Siddhesh Joshi (Editor)

Joseph Caillaux

Updated on
Share on FacebookTweet on TwitterShare on LinkedInShare on Reddit
Preceded by  Ernest Monis
Parents  Eugene Caillaux
Political party  Radical Party
Party  Radical Party
Name  Joseph Caillaux
Succeeded by  Raymond Poincare
Role  French Politician

Joseph Caillaux Joseph Caillaux 18631944 Frans politicus en staatsman
Full Name  Joseph-Marie–Auguste Caillaux
Born  30 March 1863 (1863-03-30)
Died  November 21, 1944, Mamers, France

Joseph Caillaux

Joseph-Marie–Auguste Caillaux ([ʒɔzɛf kajo]; 30 March 1863 Le Mans – 22 November 1944 Mamers) was a French politician of the Third Republic. He was a leader of the French Radical party and minister of finance, but his progressive views in opposition to the military alienated him from conservative elements. He was accused of corruption, but was cleared by a parliamentary commission. This political weakness strengthened the right wing elements in the radical party.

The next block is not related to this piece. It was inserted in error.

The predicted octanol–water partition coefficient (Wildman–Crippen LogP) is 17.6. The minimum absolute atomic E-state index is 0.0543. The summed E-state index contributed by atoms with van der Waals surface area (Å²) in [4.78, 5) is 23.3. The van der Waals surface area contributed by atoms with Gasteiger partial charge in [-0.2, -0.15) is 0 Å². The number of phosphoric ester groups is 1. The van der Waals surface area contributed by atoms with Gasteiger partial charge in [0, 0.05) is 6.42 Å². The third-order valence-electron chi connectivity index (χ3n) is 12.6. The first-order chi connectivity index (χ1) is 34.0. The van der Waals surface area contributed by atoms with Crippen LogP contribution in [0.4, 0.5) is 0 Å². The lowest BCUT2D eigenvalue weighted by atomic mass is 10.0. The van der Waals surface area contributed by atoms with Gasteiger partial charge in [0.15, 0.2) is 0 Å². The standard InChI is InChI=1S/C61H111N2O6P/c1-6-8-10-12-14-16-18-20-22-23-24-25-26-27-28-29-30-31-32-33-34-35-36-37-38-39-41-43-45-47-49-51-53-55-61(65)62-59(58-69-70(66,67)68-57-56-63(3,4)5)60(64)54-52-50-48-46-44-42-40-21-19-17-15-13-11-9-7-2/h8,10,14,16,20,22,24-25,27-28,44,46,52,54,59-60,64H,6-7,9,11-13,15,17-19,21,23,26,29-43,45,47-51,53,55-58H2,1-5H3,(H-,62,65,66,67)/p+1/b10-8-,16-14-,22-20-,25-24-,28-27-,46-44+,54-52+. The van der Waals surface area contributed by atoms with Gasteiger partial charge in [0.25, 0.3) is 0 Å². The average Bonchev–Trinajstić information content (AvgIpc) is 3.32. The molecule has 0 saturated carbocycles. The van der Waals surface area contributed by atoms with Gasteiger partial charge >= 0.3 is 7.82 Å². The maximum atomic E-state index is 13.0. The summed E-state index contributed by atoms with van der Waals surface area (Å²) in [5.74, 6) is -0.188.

Joseph Caillaux Base de donnes historique des anciens dputs Assemble


Joseph Caillaux Sarthe Ces quelques jours qui changrent la vie de Joseph

After studying law and following lectures at the École des Sciences Politiques, he entered the civil service in 1888 as an inspector of finance, and spent most of his official career in Algiers. Standing as a Republican candidate in the elections of 1898 for the department of the Sarthe, in opposition to the Duc de la Rochefoucault-Bisaccia, he was elected to the Chamber of Deputies by 12,929 votes to 11,737. He became Minister of Finance in the Waldeck-Rousseau Cabinet, and after its fall it was not until the Clemenceau Ministry of 1906 that he returned to office, once more with the portfolio of Finance.

Joseph Caillaux httpsuploadwikimediaorgwikipediaenthumbc

In 1911 he became prime minister. The leader of the Radicals, he favored a policy of conciliation with Germany during his premiership from 1911 to 1912, which led to the maintenance of the peace during the Second Moroccan Crisis of 1911. He and his ministers were forced to resign on 11 January 1912, after it was revealed that he had secretly negotiated with Germany without the knowledge of President Armand Fallières.